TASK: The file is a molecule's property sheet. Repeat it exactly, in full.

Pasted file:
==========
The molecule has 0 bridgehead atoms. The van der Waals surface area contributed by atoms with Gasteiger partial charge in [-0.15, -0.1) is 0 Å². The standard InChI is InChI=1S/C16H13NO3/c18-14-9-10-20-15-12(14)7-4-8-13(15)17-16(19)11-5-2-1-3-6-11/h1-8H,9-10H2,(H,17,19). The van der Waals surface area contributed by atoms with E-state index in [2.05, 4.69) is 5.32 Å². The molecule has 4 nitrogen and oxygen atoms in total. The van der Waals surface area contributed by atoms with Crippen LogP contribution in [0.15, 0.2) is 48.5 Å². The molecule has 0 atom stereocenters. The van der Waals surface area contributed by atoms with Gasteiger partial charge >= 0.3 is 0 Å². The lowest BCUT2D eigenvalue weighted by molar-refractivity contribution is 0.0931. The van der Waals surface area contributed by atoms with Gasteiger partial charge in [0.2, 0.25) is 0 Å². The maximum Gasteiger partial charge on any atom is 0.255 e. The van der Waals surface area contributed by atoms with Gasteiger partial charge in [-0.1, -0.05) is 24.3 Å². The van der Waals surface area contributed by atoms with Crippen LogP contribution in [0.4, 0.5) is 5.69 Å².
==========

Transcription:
The molecule has 0 bridgehead atoms. The van der Waals surface area contributed by atoms with Gasteiger partial charge in [-0.15, -0.1) is 0 Å². The standard InChI is InChI=1S/C16H13NO3/c18-14-9-10-20-15-12(14)7-4-8-13(15)17-16(19)11-5-2-1-3-6-11/h1-8H,9-10H2,(H,17,19). The van der Waals surface area contributed by atoms with E-state index in [2.05, 4.69) is 5.32 Å². The molecule has 4 nitrogen and oxygen atoms in total. The van der Waals surface area contributed by atoms with Crippen LogP contribution in [0.15, 0.2) is 48.5 Å². The molecule has 0 atom stereocenters. The van der Waals surface area contributed by atoms with Gasteiger partial charge >= 0.3 is 0 Å². The lowest BCUT2D eigenvalue weighted by molar-refractivity contribution is 0.0931. The van der Waals surface area contributed by atoms with Gasteiger partial charge in [0.2, 0.25) is 0 Å². The maximum Gasteiger partial charge on any atom is 0.255 e. The van der Waals surface area contributed by atoms with Gasteiger partial charge in [-0.1, -0.05) is 24.3 Å². The van der Waals surface area contributed by atoms with Crippen LogP contribution in [0.4, 0.5) is 5.69 Å².